- Abstract: The assessment of total retinal and choroidal thickness from optical coherence tomography (OCT) images is an important clinical and research task. These thickness measures and their changes represent a fundamental metric extracted from OCT data, since they provide valuable information regarding the eye’s normal anatomy and physiology. Changes in thickness are associated with natural eye development, the progression of various eye diseases, and the development of refractive error. Manual analysis of OCT images is time-consuming and not feasible for large datasets of images. Thus, the development of reliable and accurate methods to automatically segment tissue boundaries in OCT images is fundamental. In this paper, convolutional neural networks (CNNs) are used to calculate the probability of boundary locations in OCT images. The CNN, trained using image patches centred around the boundary of interest, provides a per-layer probability map that marks the most likely predicted location of the boundaries. This map is subsequently traced using a graph-search approach to segment the boundaries. The effect of patch size, network architecture and input image pre-processing on the CNN performance and subsequent layer segmentation is presented. The results are compared with manual image segmentation as well as a fully convolutional network. This work may support the future development of CNN methods for automated OCT boundary segmentation.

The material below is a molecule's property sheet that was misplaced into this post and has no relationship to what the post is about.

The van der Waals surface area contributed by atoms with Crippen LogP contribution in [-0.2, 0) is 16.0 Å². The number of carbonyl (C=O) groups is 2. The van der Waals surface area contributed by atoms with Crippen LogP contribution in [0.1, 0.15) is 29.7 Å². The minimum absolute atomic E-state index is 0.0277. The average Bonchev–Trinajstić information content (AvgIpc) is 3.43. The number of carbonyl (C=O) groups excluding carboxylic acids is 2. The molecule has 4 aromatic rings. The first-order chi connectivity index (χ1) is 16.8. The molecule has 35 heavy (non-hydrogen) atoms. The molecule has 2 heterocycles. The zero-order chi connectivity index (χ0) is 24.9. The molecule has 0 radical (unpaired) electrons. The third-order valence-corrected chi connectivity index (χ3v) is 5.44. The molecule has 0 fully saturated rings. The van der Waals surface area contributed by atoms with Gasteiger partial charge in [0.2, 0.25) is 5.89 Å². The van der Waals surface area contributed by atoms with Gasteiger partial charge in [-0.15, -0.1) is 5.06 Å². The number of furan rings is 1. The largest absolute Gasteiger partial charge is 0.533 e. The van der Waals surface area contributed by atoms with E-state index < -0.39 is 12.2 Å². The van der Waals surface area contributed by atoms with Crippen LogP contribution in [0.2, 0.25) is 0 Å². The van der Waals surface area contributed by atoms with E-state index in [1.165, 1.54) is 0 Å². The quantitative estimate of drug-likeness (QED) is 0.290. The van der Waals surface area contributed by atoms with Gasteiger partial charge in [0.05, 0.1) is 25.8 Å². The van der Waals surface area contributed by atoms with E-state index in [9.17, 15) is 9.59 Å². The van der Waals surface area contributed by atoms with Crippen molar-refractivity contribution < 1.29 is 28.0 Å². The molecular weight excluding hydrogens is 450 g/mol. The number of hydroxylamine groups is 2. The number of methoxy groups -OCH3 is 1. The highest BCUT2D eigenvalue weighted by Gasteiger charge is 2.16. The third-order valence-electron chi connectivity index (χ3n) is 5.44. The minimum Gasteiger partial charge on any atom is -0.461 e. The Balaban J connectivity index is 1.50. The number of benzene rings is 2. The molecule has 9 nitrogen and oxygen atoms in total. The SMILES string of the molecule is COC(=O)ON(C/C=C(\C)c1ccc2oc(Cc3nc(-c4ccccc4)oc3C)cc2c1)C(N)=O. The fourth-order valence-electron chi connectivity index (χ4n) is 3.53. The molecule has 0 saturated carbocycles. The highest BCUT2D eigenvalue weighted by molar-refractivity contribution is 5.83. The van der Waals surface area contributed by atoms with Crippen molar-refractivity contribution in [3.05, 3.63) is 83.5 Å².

- Keywords: onvolutional neural networks, Image segmentation, Optical Coherence Tomography, Human Eye
- Author Affiliation: Queensland University of Technology